BrainRush is out to turn you into IBM's Watson. Like other companies grabbing for the big brass ring that is tech-based education tools, BrainRush wants to "revolutionize learning." But unlike many of its competitors, Brainrush is determined to make it fun. They'll tuck the knowledge you need inside a thousand interactive playthings like so many Greeks inside a wooden horse. You won't even see the learning comin'! Sure, the first line of its intriguing White Paper on Adaptive Practice (the company's term for "high-efficiency game-based learning") sounds like the beginning of a Twilight Zone episode--try this in a Rod Serling voice: "Imagine that you could learn anything you want by playing a computer game." But it's not futuristic anymore. It's now--and perhaps you can learn anything through a computer game, though theology, say, might be hard. Morality? But it's hard to think of very many subjects a properly programmed machine can't teach.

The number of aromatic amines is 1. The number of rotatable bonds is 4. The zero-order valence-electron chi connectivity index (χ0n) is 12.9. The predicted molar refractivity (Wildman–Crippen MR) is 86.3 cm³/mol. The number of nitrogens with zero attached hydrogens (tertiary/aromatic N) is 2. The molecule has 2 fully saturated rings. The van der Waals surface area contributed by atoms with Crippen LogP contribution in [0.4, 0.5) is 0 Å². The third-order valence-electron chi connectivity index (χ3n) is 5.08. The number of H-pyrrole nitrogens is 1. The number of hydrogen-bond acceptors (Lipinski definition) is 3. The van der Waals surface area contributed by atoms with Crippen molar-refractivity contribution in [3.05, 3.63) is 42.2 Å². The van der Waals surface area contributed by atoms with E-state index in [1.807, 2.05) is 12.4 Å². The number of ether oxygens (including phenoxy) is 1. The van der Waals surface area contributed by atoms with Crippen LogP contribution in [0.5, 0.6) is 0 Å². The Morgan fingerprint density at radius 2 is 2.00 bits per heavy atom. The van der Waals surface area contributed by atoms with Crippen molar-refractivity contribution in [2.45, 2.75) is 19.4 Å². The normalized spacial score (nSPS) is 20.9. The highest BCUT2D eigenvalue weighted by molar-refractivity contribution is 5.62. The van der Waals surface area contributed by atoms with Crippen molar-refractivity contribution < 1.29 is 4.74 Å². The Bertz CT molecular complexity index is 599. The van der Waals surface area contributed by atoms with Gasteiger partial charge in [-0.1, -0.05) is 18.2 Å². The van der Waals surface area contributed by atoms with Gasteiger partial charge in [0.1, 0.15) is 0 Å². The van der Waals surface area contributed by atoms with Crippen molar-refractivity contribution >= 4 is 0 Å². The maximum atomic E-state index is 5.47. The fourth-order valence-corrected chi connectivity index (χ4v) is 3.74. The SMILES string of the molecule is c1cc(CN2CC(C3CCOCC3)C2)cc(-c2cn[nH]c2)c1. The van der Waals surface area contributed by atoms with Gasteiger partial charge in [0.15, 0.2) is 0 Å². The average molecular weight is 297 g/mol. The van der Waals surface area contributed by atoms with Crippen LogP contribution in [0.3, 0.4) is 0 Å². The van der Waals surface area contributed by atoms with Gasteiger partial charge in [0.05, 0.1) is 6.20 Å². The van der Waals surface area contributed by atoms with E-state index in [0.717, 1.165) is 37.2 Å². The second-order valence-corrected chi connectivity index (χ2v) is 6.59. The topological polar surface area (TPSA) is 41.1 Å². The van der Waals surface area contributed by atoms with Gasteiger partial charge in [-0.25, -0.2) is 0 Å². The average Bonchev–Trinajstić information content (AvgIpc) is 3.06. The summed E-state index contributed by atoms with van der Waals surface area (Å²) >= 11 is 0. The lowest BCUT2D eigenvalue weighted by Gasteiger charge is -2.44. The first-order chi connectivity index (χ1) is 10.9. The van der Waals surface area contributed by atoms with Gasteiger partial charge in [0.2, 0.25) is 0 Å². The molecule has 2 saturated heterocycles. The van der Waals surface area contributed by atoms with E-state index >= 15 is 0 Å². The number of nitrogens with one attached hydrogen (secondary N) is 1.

BrainRush makes one promise that seems an unnecessary reach. The games are "always challenging," it states, "but never frustrating or difficult." That goes against a long history of successful video games, where increased levels of difficulty are a core component. But we'll concede that technology legend and Atari creator Nolan Bushnell knows more about games and their difficulty than we know about anything--and it's Bushnell's thing. Along with other smart, playful people like Adam Berns and Tina Hoover. They all take inspiration from Mihaly Csikszentmihalyi, the psych prof who minted the importance of Flow in learning--because the state of flow (that thing Michael Jordan was always in) is where you learn best. And that's just where your prime interaction with a BrainRush game happens. You're not so much thinking it as you're feelin' it. Then all of a sudden, you come out of the flow and you know.
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